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Our library of free diagrams, guides and how-tos includes all of the information you need to get the best wake out of your boat.
Experience the difference a WakeMAKERS.com custom ballast bag can make. Each one of these custom ballast bags were crafted to our customer's specific measurements and finished to our precise standards. Optimize the space without the waste. Not only do you choose the size, shape, and capacity of your custom sac but you also get to choose choices how many ports are installed, and where they are located. That makes integrating your custom wakeboard ballast bag into any system easy and pain free.
We wanted to develop the definitive guide to adding ballast to your boat to build a better wake. Whether you're interested in wakeboarding, wakesurfing or both, the information included here will give you all of the knowledge you need to have the best experience possible behind your boat.
In order to get a better wake from your boat, regardless of what type of boat you have, you need to add additional weight. Extra weight results in a bigger wake and can also be used sculpt the shape of the wake.
At WakeMAKERS, we think about wake quality as a function of two characteristics:
- Size: The physical size of the wake; bigger means more energy, which is good for both wakeboarding and wakesurfing.
- Shape: The shape of the wake is just as important as the size, and requires attention in order to maintain the correct shape while increasing the size.
Wake Size + Wake Shape = Wake Quality
Adding additional weight to your boat, whether it’s in the form of ballast, people or even gas in the fuel tank makes the boat sit lower in the water. A lower ride height means the hull is displacing more water, which will result in a larger wake as the boat drives though the water.
Your requirements for wake size will depend on a host of factors, such as:
- Desired wake size: Just how big do you want the wake to be?
- Space requirements: How much room are you willing to give up in the boat for ballast?
- Comfort level: How much ballast are you willing to run in the boat?
- Activity: Are you primarily wakeboarding, surfing or both wakesurfing and wakeboarding?
For example, if you need to have a certain amount of interior storage space available that will limit the total amount of additional ballast you can place in your boat.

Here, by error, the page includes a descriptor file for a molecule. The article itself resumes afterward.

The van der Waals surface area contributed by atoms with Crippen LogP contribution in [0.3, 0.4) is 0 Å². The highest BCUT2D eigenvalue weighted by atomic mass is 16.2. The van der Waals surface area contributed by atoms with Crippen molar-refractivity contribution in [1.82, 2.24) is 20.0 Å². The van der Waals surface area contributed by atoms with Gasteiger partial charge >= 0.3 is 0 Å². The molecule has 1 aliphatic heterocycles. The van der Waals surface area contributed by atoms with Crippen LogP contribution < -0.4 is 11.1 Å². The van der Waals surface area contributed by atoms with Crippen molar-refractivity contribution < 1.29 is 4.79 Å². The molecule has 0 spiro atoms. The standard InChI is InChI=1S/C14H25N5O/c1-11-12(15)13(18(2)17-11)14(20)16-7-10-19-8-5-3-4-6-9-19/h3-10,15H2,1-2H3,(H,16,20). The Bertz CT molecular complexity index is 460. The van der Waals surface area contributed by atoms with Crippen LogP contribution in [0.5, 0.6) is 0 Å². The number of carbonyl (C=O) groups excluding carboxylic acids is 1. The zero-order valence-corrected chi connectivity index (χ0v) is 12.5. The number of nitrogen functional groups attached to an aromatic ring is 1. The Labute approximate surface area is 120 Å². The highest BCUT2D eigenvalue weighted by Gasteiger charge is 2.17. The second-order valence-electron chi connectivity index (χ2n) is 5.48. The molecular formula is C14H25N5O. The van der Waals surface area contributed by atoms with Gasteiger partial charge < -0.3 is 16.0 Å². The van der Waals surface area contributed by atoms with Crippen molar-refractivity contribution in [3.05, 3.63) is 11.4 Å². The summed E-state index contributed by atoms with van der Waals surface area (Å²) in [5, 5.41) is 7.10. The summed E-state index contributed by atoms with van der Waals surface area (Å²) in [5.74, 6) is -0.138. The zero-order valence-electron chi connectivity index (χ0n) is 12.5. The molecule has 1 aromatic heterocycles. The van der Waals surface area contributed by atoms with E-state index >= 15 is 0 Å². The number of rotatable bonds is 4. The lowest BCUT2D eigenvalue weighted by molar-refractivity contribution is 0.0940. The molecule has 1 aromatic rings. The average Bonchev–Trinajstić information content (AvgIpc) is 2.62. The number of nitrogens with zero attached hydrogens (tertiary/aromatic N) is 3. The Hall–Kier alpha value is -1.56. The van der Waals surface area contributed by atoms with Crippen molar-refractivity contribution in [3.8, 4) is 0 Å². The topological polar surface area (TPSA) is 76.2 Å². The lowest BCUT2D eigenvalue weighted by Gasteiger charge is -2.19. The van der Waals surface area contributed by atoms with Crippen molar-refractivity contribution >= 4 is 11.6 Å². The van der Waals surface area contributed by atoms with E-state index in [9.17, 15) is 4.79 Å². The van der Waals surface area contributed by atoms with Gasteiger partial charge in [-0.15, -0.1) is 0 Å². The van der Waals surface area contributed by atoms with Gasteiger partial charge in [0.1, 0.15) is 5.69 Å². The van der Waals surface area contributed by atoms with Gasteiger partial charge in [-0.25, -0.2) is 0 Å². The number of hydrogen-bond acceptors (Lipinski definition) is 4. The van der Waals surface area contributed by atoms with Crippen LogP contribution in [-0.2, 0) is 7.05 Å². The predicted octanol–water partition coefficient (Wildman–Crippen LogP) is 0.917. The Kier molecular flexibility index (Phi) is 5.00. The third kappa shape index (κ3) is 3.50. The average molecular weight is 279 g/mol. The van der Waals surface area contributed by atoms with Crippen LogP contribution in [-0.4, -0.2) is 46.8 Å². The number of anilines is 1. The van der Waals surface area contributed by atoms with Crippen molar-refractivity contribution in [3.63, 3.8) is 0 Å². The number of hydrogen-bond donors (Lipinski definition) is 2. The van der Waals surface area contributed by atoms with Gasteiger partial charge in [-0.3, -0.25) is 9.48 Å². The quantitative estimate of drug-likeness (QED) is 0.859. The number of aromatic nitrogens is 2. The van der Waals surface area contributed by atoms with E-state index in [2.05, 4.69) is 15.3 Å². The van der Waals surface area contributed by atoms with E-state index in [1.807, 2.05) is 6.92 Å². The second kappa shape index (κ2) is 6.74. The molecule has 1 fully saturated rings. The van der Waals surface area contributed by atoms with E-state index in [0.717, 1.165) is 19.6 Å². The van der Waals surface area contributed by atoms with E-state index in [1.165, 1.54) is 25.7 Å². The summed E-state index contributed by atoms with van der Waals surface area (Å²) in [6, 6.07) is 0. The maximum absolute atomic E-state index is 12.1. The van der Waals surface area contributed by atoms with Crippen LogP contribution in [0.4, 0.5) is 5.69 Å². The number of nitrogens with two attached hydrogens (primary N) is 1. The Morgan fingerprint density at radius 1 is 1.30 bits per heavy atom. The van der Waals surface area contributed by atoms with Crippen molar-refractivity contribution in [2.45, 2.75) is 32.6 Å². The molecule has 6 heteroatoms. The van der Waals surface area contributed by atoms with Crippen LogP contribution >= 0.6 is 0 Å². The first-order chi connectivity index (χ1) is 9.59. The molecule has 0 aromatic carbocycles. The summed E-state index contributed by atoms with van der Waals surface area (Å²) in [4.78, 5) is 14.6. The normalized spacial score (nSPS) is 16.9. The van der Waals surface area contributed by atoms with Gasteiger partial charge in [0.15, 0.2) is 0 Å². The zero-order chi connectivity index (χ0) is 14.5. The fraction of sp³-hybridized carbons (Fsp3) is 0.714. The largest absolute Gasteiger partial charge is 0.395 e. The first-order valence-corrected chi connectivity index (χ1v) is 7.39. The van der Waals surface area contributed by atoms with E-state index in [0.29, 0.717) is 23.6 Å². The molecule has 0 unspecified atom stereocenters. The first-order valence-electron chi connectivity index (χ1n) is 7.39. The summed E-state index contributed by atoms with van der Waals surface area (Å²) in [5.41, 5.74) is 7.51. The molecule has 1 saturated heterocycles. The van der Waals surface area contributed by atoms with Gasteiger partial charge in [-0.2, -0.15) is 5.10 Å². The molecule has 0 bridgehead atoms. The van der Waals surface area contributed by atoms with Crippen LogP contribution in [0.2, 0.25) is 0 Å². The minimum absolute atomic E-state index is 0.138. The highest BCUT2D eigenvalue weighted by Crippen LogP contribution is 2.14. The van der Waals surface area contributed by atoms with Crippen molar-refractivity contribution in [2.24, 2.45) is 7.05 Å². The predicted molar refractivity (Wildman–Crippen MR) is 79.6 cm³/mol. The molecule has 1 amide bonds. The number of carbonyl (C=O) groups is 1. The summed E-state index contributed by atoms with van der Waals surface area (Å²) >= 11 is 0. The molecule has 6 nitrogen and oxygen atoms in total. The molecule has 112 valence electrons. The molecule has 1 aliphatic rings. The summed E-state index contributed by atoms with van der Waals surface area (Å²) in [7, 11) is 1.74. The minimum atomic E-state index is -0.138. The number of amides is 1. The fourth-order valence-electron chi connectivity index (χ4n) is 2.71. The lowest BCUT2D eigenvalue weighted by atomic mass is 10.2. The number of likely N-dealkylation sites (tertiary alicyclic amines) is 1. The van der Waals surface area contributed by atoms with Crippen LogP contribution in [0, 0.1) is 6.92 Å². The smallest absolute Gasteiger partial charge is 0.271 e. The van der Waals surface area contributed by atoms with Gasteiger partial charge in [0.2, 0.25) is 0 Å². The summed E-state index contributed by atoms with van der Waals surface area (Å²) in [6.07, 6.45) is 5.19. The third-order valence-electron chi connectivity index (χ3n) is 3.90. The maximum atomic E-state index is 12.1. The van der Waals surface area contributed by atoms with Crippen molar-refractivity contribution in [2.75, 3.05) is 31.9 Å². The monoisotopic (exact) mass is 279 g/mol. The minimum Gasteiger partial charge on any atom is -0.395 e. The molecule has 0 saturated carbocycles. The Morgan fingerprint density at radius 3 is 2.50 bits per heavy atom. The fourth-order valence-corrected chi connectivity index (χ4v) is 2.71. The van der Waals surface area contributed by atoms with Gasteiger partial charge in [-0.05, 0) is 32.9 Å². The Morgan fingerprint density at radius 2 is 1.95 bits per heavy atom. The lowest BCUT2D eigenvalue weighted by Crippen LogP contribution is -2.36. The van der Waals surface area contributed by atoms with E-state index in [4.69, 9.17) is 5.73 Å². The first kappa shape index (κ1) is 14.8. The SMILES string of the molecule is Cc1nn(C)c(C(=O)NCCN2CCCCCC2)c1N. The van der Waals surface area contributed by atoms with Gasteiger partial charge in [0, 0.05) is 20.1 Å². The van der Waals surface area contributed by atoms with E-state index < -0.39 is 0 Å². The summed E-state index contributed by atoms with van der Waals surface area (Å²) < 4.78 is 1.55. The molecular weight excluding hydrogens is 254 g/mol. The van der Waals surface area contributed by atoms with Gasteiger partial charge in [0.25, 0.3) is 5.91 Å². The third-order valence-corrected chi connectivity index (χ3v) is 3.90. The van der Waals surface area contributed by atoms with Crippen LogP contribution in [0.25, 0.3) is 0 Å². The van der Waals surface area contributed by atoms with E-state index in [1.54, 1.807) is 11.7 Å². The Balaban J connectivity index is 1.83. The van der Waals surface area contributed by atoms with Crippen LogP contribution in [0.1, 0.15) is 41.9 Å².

The bigger wake you want, the more hull displacement, and therefore additional ballast you need. Anywhere you place additional weight in the boat will increase the displacement of the hull. That means for wake size the location of the ballast is completely trivial, put the weight anywhere in the boat you want.
The second equally important, and often ignored, component of wake quality is the shape of the wake. Whereas ballast location in the boat plays no role in determining the size of the wake, wake shape is completely dependent upon where the weight is placed.
In general, here is an outline of how weight placement will impact wake shape:
- Wakeboarding: Weight in the rear of the boat will result in a wake that is more vertical, with a shorter and steeper face. Too much weight in the rear can cause the wake to “roll” or “crumble” over on itself.Conversely, moving the distribution of weight more towards the bow of the boat will make a more mellow wake, with a longer transition from the trough at the bottom to the peak at the top.
Unless you are currently not happy with the wake shape (too steep or too rampy) stick to a 50/50 front-to-rear weight distribution for any additional ballast you add. You may have heard of the “60/40” rule or other recommendations for adding additional weight, but as generalizations they are wrong. In most cases we do not want to change the shape of the wake; correct shape is one of the reasons we spend more money on watersports tow boats, we just want to make the wake bigger. That means evenly weighting the entire hull of the boat, which means the wetted surface of the boat will be the same, it will just displace more water.
There are other advantages to an evenly weighted boat, like being easier to drive, maintaining efficiency of the drive train by reducing prop shaft angle for better acceleration and fuel economy, etc.
If you want a steeper wake with a more abrupt pop, move the bias of weight towards the rear of the boat more. On the other hand, if you want to tame some of the steepness that is inherent with your boat’s wake, or if you’re having trouble with the wake crumbling, shift weight forward in the boat.
- Wakesurfing: Adding weight in the rear of the boat for wakesurfing results in a tall wake that has a lot of energy, but doesn’t extend very far back behind the boat. You MUST start with weight in the rear of the boat to have a wake with enough “push” or energy to be able to support a rider with the rope.Additional weight in the front of the boat will lead to a wake that extends further back behind the boat, but will also remove some of the height or energy from the wake. The goal is to have the longest wake possible, while still maintaining enough weight to “push” a rider without the rope.
Almost universally adding weight to a boat for wakesurfing will be done in the following manner. Start with weight in the rear corner of the boat on the side you will be surfing on, and move forward in the boat from there. The bias of weight to the surf side (port side of the boat for regular riders, starboard side of the boat for goofy riders) is required to make a “clean” surf wake on just one side of the boat. Starting in the rear will provide enough “push” to support a rider without the rope, which is the whole goal. From there, put as much weight in the front of the boat, still on the surf side, as you can without removing too much push.
The heavier the rider or the smaller the board, the more rear weight you’ll need. Lighter riders, or riding a very fast surfboard will allow you to run more weight in the front of the boat for a longer wake.